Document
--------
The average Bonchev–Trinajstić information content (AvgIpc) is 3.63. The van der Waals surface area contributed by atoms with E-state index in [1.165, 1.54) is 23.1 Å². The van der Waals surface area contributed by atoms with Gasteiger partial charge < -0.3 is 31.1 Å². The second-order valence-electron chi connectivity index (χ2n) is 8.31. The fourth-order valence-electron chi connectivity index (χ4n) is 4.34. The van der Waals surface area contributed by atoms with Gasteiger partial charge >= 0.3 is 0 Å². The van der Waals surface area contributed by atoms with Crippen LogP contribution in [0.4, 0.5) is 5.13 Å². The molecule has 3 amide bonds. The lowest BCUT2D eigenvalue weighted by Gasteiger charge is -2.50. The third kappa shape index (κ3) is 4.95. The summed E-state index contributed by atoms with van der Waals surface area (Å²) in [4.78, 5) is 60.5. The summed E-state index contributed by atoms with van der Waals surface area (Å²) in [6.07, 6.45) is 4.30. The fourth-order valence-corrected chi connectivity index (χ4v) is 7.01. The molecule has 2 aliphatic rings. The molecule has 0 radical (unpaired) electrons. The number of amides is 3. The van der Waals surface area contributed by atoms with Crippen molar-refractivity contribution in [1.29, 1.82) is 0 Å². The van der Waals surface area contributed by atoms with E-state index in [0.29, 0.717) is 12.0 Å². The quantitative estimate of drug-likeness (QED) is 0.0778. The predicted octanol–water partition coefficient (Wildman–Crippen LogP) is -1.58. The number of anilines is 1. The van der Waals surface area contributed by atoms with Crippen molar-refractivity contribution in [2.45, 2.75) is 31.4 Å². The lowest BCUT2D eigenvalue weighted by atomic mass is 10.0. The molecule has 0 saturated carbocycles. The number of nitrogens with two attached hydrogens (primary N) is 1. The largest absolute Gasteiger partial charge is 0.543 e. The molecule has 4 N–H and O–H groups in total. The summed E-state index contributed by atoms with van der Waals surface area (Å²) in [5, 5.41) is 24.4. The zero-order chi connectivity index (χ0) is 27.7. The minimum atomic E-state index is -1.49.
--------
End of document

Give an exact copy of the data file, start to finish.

The average Bonchev–Trinajstić information content (AvgIpc) is 3.63. The van der Waals surface area contributed by atoms with E-state index in [1.165, 1.54) is 23.1 Å². The van der Waals surface area contributed by atoms with Gasteiger partial charge < -0.3 is 31.1 Å². The second-order valence-electron chi connectivity index (χ2n) is 8.31. The fourth-order valence-electron chi connectivity index (χ4n) is 4.34. The van der Waals surface area contributed by atoms with Gasteiger partial charge >= 0.3 is 0 Å². The van der Waals surface area contributed by atoms with Crippen LogP contribution in [0.4, 0.5) is 5.13 Å². The molecule has 3 amide bonds. The lowest BCUT2D eigenvalue weighted by Gasteiger charge is -2.50. The third kappa shape index (κ3) is 4.95. The summed E-state index contributed by atoms with van der Waals surface area (Å²) in [4.78, 5) is 60.5. The summed E-state index contributed by atoms with van der Waals surface area (Å²) in [6.07, 6.45) is 4.30. The fourth-order valence-corrected chi connectivity index (χ4v) is 7.01. The molecule has 2 aliphatic rings. The molecule has 0 radical (unpaired) electrons. The number of amides is 3. The van der Waals surface area contributed by atoms with Crippen molar-refractivity contribution in [1.29, 1.82) is 0 Å². The van der Waals surface area contributed by atoms with E-state index in [0.29, 0.717) is 12.0 Å². The quantitative estimate of drug-likeness (QED) is 0.0778. The predicted octanol–water partition coefficient (Wildman–Crippen LogP) is -1.58. The number of anilines is 1. The van der Waals surface area contributed by atoms with Crippen molar-refractivity contribution in [2.45, 2.75) is 31.4 Å². The lowest BCUT2D eigenvalue weighted by atomic mass is 10.0. The molecule has 0 saturated carbocycles. The number of nitrogens with two attached hydrogens (primary N) is 1. The largest absolute Gasteiger partial charge is 0.543 e. The molecule has 4 N–H and O–H groups in total. The summed E-state index contributed by atoms with van der Waals surface area (Å²) in [5, 5.41) is 24.4. The zero-order chi connectivity index (χ0) is 27.7. The minimum atomic E-state index is -1.49.